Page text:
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Google's stock-splitting power grab

Google headquarters in Mountain View, Calif. By adding a new class of non-voting shares, Google's top guns will gain even greater control over the giant search company.

Kai Ryssdal: The money factory that is Google reported earnings late yesterday. Almost $2.9 billion in profits.

Admit it: you'd love to get a piece of that action. Own shares of a company whose stock price closed somewhere north of $620 in New York today. Truth is, that's a tad rich for many investors' blood. Which is one reason Google's going to split its stock this summer, in a 2 for 1 deal. That share price will come down.

But Marketplace's Stacey Vanek Smith reports that's not why Google management -- also known as the founders -- decided to do it.


Stacey Vanek Smith: Google’s new shares would be known as "Class C" shares. People who own Google stock would get one additional Class C share for every Class A share they own. But the shares are not created equal.

James Angel teaches finance at Georgetown’s McDonough School of Business.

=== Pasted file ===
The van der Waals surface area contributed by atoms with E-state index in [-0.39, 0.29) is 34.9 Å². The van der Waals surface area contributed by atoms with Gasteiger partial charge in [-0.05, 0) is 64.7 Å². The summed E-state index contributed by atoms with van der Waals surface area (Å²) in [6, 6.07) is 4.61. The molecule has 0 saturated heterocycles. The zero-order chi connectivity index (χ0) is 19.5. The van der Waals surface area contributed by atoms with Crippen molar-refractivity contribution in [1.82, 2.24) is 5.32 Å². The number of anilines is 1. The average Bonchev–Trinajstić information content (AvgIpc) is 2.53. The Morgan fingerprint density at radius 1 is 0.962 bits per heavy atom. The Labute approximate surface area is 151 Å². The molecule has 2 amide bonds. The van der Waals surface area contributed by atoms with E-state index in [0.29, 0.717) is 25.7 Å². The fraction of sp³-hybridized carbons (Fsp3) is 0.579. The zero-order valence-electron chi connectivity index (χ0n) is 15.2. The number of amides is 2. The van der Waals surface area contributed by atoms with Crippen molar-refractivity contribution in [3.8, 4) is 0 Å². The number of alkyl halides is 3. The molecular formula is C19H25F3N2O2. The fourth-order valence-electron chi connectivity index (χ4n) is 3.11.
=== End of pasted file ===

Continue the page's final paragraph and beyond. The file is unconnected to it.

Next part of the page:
James Angel: The new shares don’t have any voting rights. So you’re concentrating the voting power even more in the hands of the founders.  

Right now, three people at Google control 70 percent of the company’s voting power: founders Sergey Brin and Larry Page and executive chairman Eric Schmidt. They own special shares that have 10 times the voting rights of everybody else’s.

Still, Google has been hiring thousands of people each year and they been getting voting shares. Investors have been buying them -- and all of those votes start to add up.

Danny Sullivan is editor in chief of SearchEngineLand.

Danny Sullivan: If anybody had bought Google stock and didn’t realize that these founders want to do whatever they want with their company, they got a wake-up call.  

Welcome to Silicon Valley, says tech analyst Tim Bajarin.

Tim Bajarin: These type of entrepreneurs who have watched their companies grow from zero to these massive forces, feel that they have the best understanding of how to drive the company forward.  

Bajarin says we may see the same thing when Facebook goes public later this year. Founder Mark Zuckerberg is expected to remain all-powerful. Google will vote on the measure at a shareholder meeting in June. Though, it’s probably safe to say it’s in the bag.

In New York, I’m Stacey Vanek Smith for Marketplace.

About the author

Stacey Vanek Smith is a senior reporter for Marketplace, where she covers banking, consumer finance, housing and advertising.

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